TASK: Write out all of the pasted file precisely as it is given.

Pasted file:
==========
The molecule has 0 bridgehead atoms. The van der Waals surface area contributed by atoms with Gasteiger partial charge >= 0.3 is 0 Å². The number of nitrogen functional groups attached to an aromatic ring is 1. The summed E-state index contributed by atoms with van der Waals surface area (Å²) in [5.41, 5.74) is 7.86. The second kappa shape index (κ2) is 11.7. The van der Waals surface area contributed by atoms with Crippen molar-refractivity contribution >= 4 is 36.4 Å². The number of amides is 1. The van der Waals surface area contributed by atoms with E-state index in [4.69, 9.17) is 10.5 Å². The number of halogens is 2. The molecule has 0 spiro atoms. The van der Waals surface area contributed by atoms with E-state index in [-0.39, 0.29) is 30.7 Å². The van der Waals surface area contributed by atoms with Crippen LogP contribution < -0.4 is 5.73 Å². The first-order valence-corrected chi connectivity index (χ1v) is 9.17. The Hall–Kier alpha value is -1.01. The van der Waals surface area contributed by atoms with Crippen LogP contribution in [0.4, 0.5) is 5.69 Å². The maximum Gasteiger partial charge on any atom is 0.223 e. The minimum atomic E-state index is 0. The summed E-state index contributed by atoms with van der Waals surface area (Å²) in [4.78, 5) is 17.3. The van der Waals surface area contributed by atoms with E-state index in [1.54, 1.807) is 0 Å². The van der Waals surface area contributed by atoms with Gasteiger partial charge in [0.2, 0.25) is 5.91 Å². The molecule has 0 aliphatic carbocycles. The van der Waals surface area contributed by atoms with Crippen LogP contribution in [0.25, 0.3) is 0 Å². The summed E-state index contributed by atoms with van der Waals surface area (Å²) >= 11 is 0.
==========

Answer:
The molecule has 0 bridgehead atoms. The van der Waals surface area contributed by atoms with Gasteiger partial charge >= 0.3 is 0 Å². The number of nitrogen functional groups attached to an aromatic ring is 1. The summed E-state index contributed by atoms with van der Waals surface area (Å²) in [5.41, 5.74) is 7.86. The second kappa shape index (κ2) is 11.7. The van der Waals surface area contributed by atoms with Crippen molar-refractivity contribution >= 4 is 36.4 Å². The number of amides is 1. The van der Waals surface area contributed by atoms with E-state index in [4.69, 9.17) is 10.5 Å². The number of halogens is 2. The molecule has 0 spiro atoms. The van der Waals surface area contributed by atoms with E-state index in [-0.39, 0.29) is 30.7 Å². The van der Waals surface area contributed by atoms with Crippen LogP contribution < -0.4 is 5.73 Å². The first-order valence-corrected chi connectivity index (χ1v) is 9.17. The Hall–Kier alpha value is -1.01. The van der Waals surface area contributed by atoms with Crippen LogP contribution in [0.4, 0.5) is 5.69 Å². The maximum Gasteiger partial charge on any atom is 0.223 e. The minimum atomic E-state index is 0. The summed E-state index contributed by atoms with van der Waals surface area (Å²) in [4.78, 5) is 17.3. The van der Waals surface area contributed by atoms with E-state index in [1.54, 1.807) is 0 Å². The van der Waals surface area contributed by atoms with Gasteiger partial charge in [0.2, 0.25) is 5.91 Å². The molecule has 0 aliphatic carbocycles. The van der Waals surface area contributed by atoms with Crippen LogP contribution in [0.25, 0.3) is 0 Å². The summed E-state index contributed by atoms with van der Waals surface area (Å²) >= 11 is 0.